Not surprisingly for a capital of commercialism, creativity and fashion, New York City is quite simply one of the best shopping destinations on the planet. Every niche is filled. From indie designer-driven boutiques to landmark department stores, thrift shops to haute couture, record stores to the Apple store, street-eats to gourmet groceries, it’s quite easy to blow one's budget.
Flea Markets & Vintage Adventures
As much as New Yorkers gravitate towards all that’s shiny and new, it can be infinitely fun to riffle through unwanted wares and threads. The most popular flea market is the Brooklyn Flea, found in different locations on different days, April through October. Another gem is Artists & Fleas, with scores of vendors. The East Village is the city’s go-to neighborhood for secondhand and vintage stores – the uniform of the unwavering legion of hipsters.
A few stores have cemented their status as NYC legends. This city just wouldn’t quite be the same without them. For label hunters, Century 21 is a Big Apple institution, with wears by D&G, Prada, Marc Jacobs and many others at low prices. Book lovers of the world unite at the Strand, the city’s biggest and best bookseller. Run by Hassidic Jews and employing mechanized whimsy, B&H Photo Video is a mecca for digital and audio geeks. For secondhand clothing, home furnishings and books, good-hearted Housing Works, with many locations around town, is a perennial favorite.
While clothing sales happen year-round – usually when seasons change and old stock must be moved out – sample sales are held frequently, mostly in the huge warehouses in the Fashion District of Midtown or in SoHo. While the original sample sale was a way for designers to get rid of one-of-a-kind prototypes that weren’t quite up to snuff, most sample sales these days are for high-end labels to get rid of overstock at wonderfully deep discounts. For the latest sample sales, check out NY Racked (http://ny.racked.com/sales). Consignment stores are another fine place to look for top (gently used) fashions at reduced prices; label hunters find the Upper East Side prime territory with standouts like Michael's.
An Homage to Luxury
One of the world’s fashion capitals, NYC is ever setting trends for the rest of the country to follow. For checking out the latest designs hitting the streets, it’s worth browsing some of the best-loved boutiques around town – regardless of whether you intend to spend. A few favorites include Opening Ceremony, Issey Miyake, Marc Jacobs, Steven Alan, Rag & Bone, John Varvatos, By Robert James and Piperlime.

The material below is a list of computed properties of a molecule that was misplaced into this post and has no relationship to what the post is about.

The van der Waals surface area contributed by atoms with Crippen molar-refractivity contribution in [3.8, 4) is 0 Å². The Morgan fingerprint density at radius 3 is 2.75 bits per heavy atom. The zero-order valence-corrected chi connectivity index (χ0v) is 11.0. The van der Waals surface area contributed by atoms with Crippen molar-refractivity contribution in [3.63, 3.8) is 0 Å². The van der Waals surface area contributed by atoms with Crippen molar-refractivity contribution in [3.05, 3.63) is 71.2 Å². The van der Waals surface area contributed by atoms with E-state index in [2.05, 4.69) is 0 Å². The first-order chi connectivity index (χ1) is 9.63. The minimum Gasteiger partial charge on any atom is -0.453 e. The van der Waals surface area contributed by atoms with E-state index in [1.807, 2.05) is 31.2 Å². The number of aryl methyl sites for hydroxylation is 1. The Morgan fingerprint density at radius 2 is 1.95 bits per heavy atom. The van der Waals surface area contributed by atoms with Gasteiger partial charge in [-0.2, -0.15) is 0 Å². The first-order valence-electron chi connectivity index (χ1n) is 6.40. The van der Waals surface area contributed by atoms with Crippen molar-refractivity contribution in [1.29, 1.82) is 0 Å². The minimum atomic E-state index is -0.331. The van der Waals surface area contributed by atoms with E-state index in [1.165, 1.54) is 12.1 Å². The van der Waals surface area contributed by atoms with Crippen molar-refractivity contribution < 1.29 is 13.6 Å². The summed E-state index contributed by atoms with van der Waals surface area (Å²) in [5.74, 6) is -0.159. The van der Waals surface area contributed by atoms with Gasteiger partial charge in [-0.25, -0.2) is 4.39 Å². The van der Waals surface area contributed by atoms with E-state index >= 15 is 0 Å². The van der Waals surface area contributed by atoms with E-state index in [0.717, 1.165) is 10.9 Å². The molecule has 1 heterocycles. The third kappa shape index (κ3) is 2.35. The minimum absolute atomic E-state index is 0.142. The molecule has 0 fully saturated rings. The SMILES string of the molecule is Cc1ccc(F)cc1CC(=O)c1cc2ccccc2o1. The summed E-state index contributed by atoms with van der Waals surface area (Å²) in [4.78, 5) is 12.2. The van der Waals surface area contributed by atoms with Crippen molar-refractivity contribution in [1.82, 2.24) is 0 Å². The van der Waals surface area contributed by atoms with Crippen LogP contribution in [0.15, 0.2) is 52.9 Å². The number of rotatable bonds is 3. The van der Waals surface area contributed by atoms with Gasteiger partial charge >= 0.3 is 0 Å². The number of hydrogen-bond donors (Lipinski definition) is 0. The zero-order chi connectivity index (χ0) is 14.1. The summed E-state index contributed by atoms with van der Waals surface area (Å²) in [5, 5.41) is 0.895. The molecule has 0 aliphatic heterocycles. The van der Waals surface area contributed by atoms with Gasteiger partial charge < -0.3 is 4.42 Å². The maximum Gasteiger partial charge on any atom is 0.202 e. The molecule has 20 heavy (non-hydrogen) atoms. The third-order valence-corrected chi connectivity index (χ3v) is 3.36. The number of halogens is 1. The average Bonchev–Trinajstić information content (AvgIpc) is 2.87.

If time is limited, or you simply want to browse a plethora of labels in one go, then head to those heady conglomerations known worldwide as department stores. New York has a special blend of alluring draws – in particular don’t miss Barneys, Bergdorf Goodman, Macy’s and Bloomingdale’s.
When the weekend arrives, Brooklynites are out and about, strolling the stoop sales and hitting the markets. Here are a few good places to unearth something unusual:
- Brooklyn Flea On Sundays from April to November, about a hundred vendors sell their wares inside the massive archway beneath the Manhattan Bridge. You'll find antiques, records, vintage clothes, craft items, jewelry and more, and often some enticing food stalls with tasty treats to boot. (There's a smaller indoor flea market held both Saturday and Sunday, but in SoHo.)
- Artists & Fleas In operation since 2003, this is a popular artists, designers and vintage market in Williamsburg, where you can find an excellent selection of crafty goodness.
- Grand Army Plaza Greenmarket Open on Saturdays year-round, this Greenmarket is a good spot to put together an impromptu picnic before heading into Prospect Park.
- Neighborhood Greenmarkets You'll find other year-round Greenmarkets at Brooklyn Borough Hall (Downtown Brooklyn; subway 2/3, 4/5 to Borough Hall) on Tuesdays; Carroll Park (Carroll Gardens; subway F, G to Carroll St) on Sundays; and Fort Greene Park (Fort Greene; subway B, Q/R to DeKalb Ave) on Saturdays. Check www.grownyc.org for other NYC Greenmarkets.
Shopping in Brooklyn
Whatever your preferred flavor of retail therapy, Brooklyn’s got it. Williamsburg and Greenpoint are full of home-design shops, vintage furniture and clothing stores, and indie boutiques, bookstores and record shops. In southern Brooklyn, you’ll find some satisfying browsing (and good consignment) in the vicinity of Boerum and Cobble Hills. Atlantic Ave, running east to west near Brooklyn Heights, is sprinkled with antique stores, while Park Slope features a good selection of laid-back clothing shops.
Need to Know
In general, most businesses are open from 10am to around 7pm on weekdays and 11am to around 8pm Saturdays. Sundays can be variable – some stores stay closed while others keep weekday hours. Stores tend to stay open later in the neighborhoods downtown. Small boutiques often have variable hours – many open at noon.
Clothing and footwear that costs less than $110 is exempt from sales tax. For everything else, you’ll pay 8.875% retail sales tax on every purchase.
- Women's Wear Daily (twitter.com/wwd) The latest fashion news in NYC and beyond from one of the top insider publications.
- Andre Leon Talley (www.twitter.com/OfficialALT) Anna Wintour’s top fashion editor in the know at Vogue.
- New York Times (www.twitter.com/NYTFashion) Everything that’s happening in the fashion industry.
- Racked (www.ny.racked.com) Informative shopping blog with its finger on the pulse.
- New York Magazine (www.nymag.com) Trustworthy opinions on the Big Apple’s best places to swipe your plastic.
- The Glamourai (www.theglamourai.com) Glossy downtown fashion blog that’s packed with cutting-edge style ideas.
Men’s shirts (collar sizes)
Measurements approximate only; try before you buy.